The Australian dollar has been on a tear in early 2017.
It’s currently the best performing G10 currency worldwide, benefiting from higher commodity prices, an uplift in global economic activity and signs that the domestic economy is also on the improve.
However, despite those positives, some are now starting to question whether the renewed strength in currency is what the country needs right now, particularly after the economy suffered it’s largest quarterly contraction since the global financial crisis in the three months to September last year.
For months the RBA has suggested that a higher currency could “complicate” the Australian economy’s transition, and if recent modelling from the National Australia Bank’s FX strategy team is anything to go by, the RBA may be getting uneasy about the Aussie’s recent strength.
“A live version of our AUD RTWI [real trade-weighted index] equilibrium model suggest that the AUD RTWI has likely run ahead of itself so far in 2017, and while the equilibrium level has also risen, the rise has not been large enough to prevent the AUD RTWI from stepping back into the extremely expensive zone,” strategists at the bank wrote.
A real trade-weighed index measures changes in the Australian dollar against a basket of currencies from its largest trading partners, and adjusts for relative price levels using consumer price indices from these nations.
Pointing to the chart below, the NAB says that the Aussie RTWI is now more than one standard deviation from its equilibrium level, leaving it “extremely” overvalued.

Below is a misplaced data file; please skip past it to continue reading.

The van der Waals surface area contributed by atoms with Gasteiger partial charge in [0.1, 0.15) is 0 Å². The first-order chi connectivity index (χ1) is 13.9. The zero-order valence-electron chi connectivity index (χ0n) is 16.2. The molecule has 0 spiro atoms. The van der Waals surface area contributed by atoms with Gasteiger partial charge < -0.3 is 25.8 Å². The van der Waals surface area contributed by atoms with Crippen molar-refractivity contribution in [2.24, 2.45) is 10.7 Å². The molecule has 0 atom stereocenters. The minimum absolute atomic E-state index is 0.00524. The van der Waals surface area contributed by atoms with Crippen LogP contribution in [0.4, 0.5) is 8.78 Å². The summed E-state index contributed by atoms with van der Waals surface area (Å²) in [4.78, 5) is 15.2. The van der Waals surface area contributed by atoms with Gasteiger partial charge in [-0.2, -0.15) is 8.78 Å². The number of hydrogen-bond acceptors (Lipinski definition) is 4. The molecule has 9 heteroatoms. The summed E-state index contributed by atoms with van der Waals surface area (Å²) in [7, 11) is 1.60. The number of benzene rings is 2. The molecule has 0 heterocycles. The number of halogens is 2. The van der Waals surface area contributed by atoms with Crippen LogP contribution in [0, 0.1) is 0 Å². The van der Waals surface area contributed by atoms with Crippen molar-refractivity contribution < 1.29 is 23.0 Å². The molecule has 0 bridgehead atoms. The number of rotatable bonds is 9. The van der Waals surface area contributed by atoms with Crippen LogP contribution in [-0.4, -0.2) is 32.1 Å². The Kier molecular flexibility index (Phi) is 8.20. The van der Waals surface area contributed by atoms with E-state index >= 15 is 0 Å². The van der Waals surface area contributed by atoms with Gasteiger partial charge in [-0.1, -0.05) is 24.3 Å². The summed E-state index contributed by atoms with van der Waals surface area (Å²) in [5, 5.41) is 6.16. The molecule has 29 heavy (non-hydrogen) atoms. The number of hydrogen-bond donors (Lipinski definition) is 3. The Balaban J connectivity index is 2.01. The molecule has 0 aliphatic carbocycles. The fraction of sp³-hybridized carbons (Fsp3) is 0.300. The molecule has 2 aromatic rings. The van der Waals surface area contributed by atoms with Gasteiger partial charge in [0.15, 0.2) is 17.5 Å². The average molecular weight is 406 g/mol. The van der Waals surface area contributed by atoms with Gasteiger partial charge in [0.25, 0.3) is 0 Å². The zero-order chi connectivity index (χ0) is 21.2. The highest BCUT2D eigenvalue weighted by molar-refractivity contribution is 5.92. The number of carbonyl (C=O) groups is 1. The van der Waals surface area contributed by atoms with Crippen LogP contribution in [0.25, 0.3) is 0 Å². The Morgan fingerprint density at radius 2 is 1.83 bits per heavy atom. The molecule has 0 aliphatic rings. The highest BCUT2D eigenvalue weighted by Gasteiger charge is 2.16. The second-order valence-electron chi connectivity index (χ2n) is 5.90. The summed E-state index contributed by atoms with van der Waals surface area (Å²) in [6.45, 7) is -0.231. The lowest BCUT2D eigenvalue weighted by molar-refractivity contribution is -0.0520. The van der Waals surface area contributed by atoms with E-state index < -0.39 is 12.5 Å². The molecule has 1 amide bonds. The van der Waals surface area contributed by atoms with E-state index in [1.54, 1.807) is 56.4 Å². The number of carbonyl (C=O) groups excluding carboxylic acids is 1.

This will make the RBA twitchy, says the NAB, especially should it be sustained.
“Recent history shows that when the AUD RTWI deviates from equilibrium on a sustained basis, then the RBA tends to become more vocal in its discomfort with the level of the currency and rate cuts have also followed shortly thereafter,” it says.
In other words, it tends to lead to “jawboning” from the RBA — talking the Australian dollar down — and, if that doesn’t succeed, it often leads to a reduction in interest rates soon after.
That’s something that few expect to arrive in the year ahead. Indeed, some are now even talking about rate hikes, not cut, within the next 12 months.
However, the NAB says its analysis suggest a case could be made for the “RBA to raise some concerns on the level of the currency”.
“Of course, under the current global political environment, talking about currencies is a delicate subject for central banks,” it says.
“Still, the AUD RTWI appears to be getting a little bit ahead of itself and although this week might be a bit too early, we think that soon enough the RBA will be compelled to voice some concerns, if not in formal statements, then in one or more upcoming speeches.
“Watch this space!,” it adds.
The National Australia Bank is now one of a handful of forecasters who still expects the RBA to cut interest rates in the year ahead, calling for two 25 point reductions before the year is out, taking the cash rate to just 1%.
The NAB remain concerned outlook for Australian GDP growth next year, largely as a result of a slowdown in housing constructions a deceleration in resource export growth.
It also thinks that the currency is an additional concern, suggesting that the benefits delivered by its prior depreciation are “probably on its last legs”.
“The currency is likely to become a drag on growth in 2018 just at a time when we expect current growth engines of housing construction and mining exports to wane,” it says.
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